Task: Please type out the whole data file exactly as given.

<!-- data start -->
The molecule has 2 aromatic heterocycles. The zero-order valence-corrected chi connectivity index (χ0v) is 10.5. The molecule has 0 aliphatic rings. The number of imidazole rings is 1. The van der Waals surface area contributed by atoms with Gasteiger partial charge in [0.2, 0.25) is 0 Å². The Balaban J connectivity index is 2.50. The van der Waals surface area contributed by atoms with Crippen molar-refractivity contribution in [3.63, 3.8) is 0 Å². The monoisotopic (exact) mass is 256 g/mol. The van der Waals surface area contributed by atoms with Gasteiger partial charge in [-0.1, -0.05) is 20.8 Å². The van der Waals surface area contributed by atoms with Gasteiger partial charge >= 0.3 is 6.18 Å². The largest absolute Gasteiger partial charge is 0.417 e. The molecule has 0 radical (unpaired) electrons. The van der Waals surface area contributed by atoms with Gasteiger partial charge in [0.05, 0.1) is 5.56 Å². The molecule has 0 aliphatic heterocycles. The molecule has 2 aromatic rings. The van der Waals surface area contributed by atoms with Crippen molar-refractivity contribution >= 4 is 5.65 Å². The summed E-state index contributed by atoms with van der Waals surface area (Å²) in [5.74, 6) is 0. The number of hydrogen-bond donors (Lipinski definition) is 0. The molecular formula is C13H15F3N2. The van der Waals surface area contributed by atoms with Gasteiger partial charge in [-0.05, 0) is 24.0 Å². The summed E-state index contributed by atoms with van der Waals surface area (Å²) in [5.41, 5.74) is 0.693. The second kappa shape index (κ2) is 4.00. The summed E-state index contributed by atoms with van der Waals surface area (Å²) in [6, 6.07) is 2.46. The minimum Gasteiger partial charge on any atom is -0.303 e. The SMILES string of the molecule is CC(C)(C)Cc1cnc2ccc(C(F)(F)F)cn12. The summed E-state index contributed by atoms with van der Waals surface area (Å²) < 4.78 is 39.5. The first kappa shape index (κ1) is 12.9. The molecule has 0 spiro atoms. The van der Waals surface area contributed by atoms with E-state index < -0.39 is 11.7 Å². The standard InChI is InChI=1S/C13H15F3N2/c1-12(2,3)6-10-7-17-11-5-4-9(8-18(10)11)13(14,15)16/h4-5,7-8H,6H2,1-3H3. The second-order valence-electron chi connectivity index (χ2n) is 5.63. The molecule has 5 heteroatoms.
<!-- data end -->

The molecule has 2 aromatic heterocycles. The zero-order valence-corrected chi connectivity index (χ0v) is 10.5. The molecule has 0 aliphatic rings. The number of imidazole rings is 1. The van der Waals surface area contributed by atoms with Gasteiger partial charge in [0.2, 0.25) is 0 Å². The Balaban J connectivity index is 2.50. The van der Waals surface area contributed by atoms with Crippen molar-refractivity contribution in [3.63, 3.8) is 0 Å². The monoisotopic (exact) mass is 256 g/mol. The van der Waals surface area contributed by atoms with Gasteiger partial charge in [-0.1, -0.05) is 20.8 Å². The van der Waals surface area contributed by atoms with Gasteiger partial charge >= 0.3 is 6.18 Å². The largest absolute Gasteiger partial charge is 0.417 e. The molecule has 0 radical (unpaired) electrons. The van der Waals surface area contributed by atoms with Gasteiger partial charge in [0.05, 0.1) is 5.56 Å². The molecule has 0 aliphatic heterocycles. The molecule has 2 aromatic rings. The van der Waals surface area contributed by atoms with Crippen molar-refractivity contribution >= 4 is 5.65 Å². The summed E-state index contributed by atoms with van der Waals surface area (Å²) in [5.74, 6) is 0. The number of hydrogen-bond donors (Lipinski definition) is 0. The molecular formula is C13H15F3N2. The van der Waals surface area contributed by atoms with Gasteiger partial charge in [-0.05, 0) is 24.0 Å². The summed E-state index contributed by atoms with van der Waals surface area (Å²) in [5.41, 5.74) is 0.693. The second kappa shape index (κ2) is 4.00. The summed E-state index contributed by atoms with van der Waals surface area (Å²) in [6, 6.07) is 2.46. The minimum Gasteiger partial charge on any atom is -0.303 e. The SMILES string of the molecule is CC(C)(C)Cc1cnc2ccc(C(F)(F)F)cn12. The summed E-state index contributed by atoms with van der Waals surface area (Å²) < 4.78 is 39.5. The first kappa shape index (κ1) is 12.9. The molecule has 0 spiro atoms. The van der Waals surface area contributed by atoms with E-state index < -0.39 is 11.7 Å². The standard InChI is InChI=1S/C13H15F3N2/c1-12(2,3)6-10-7-17-11-5-4-9(8-18(10)11)13(14,15)16/h4-5,7-8H,6H2,1-3H3. The second-order valence-electron chi connectivity index (χ2n) is 5.63. The molecule has 5 heteroatoms.